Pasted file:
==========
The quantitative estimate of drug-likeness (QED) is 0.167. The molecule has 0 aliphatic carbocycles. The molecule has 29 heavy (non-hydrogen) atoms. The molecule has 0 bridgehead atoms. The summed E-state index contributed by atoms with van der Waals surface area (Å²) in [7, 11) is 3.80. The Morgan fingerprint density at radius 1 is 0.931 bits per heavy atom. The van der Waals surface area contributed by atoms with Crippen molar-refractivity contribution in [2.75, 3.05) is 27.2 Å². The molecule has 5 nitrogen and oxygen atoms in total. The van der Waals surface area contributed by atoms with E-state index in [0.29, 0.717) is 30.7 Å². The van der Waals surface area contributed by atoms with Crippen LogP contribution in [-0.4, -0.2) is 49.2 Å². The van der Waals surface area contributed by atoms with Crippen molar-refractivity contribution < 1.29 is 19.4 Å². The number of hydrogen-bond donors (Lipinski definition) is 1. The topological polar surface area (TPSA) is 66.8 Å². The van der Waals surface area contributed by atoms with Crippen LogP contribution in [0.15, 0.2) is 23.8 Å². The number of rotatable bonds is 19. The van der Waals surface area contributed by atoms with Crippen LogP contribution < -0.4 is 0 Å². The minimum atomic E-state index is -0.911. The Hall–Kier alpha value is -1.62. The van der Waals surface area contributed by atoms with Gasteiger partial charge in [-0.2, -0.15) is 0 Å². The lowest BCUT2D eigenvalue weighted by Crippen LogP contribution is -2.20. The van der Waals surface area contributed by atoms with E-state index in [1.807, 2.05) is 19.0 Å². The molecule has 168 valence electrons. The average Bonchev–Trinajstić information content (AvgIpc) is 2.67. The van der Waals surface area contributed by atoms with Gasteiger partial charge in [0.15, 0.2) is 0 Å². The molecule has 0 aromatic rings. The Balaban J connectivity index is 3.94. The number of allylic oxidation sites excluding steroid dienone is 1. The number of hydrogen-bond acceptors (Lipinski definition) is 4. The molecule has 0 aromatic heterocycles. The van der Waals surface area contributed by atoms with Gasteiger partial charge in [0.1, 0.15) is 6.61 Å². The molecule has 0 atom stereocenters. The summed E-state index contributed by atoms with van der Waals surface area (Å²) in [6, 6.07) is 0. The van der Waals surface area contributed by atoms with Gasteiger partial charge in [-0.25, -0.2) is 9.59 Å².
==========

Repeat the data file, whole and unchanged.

The quantitative estimate of drug-likeness (QED) is 0.167. The molecule has 0 aliphatic carbocycles. The molecule has 29 heavy (non-hydrogen) atoms. The molecule has 0 bridgehead atoms. The summed E-state index contributed by atoms with van der Waals surface area (Å²) in [7, 11) is 3.80. The Morgan fingerprint density at radius 1 is 0.931 bits per heavy atom. The van der Waals surface area contributed by atoms with Crippen molar-refractivity contribution in [2.75, 3.05) is 27.2 Å². The molecule has 5 nitrogen and oxygen atoms in total. The van der Waals surface area contributed by atoms with E-state index in [0.29, 0.717) is 30.7 Å². The van der Waals surface area contributed by atoms with Crippen LogP contribution in [-0.4, -0.2) is 49.2 Å². The van der Waals surface area contributed by atoms with Crippen molar-refractivity contribution < 1.29 is 19.4 Å². The number of hydrogen-bond donors (Lipinski definition) is 1. The topological polar surface area (TPSA) is 66.8 Å². The van der Waals surface area contributed by atoms with Crippen LogP contribution in [0.15, 0.2) is 23.8 Å². The number of rotatable bonds is 19. The van der Waals surface area contributed by atoms with Crippen LogP contribution < -0.4 is 0 Å². The minimum atomic E-state index is -0.911. The Hall–Kier alpha value is -1.62. The van der Waals surface area contributed by atoms with Gasteiger partial charge in [-0.2, -0.15) is 0 Å². The lowest BCUT2D eigenvalue weighted by Crippen LogP contribution is -2.20. The van der Waals surface area contributed by atoms with E-state index in [1.807, 2.05) is 19.0 Å². The molecule has 168 valence electrons. The average Bonchev–Trinajstić information content (AvgIpc) is 2.67. The van der Waals surface area contributed by atoms with Gasteiger partial charge in [0.15, 0.2) is 0 Å². The molecule has 0 aromatic rings. The Balaban J connectivity index is 3.94. The number of allylic oxidation sites excluding steroid dienone is 1. The number of hydrogen-bond acceptors (Lipinski definition) is 4. The molecule has 0 aromatic heterocycles. The van der Waals surface area contributed by atoms with Gasteiger partial charge in [0.1, 0.15) is 6.61 Å². The molecule has 0 atom stereocenters. The summed E-state index contributed by atoms with van der Waals surface area (Å²) in [6, 6.07) is 0. The van der Waals surface area contributed by atoms with Gasteiger partial charge in [-0.25, -0.2) is 9.59 Å².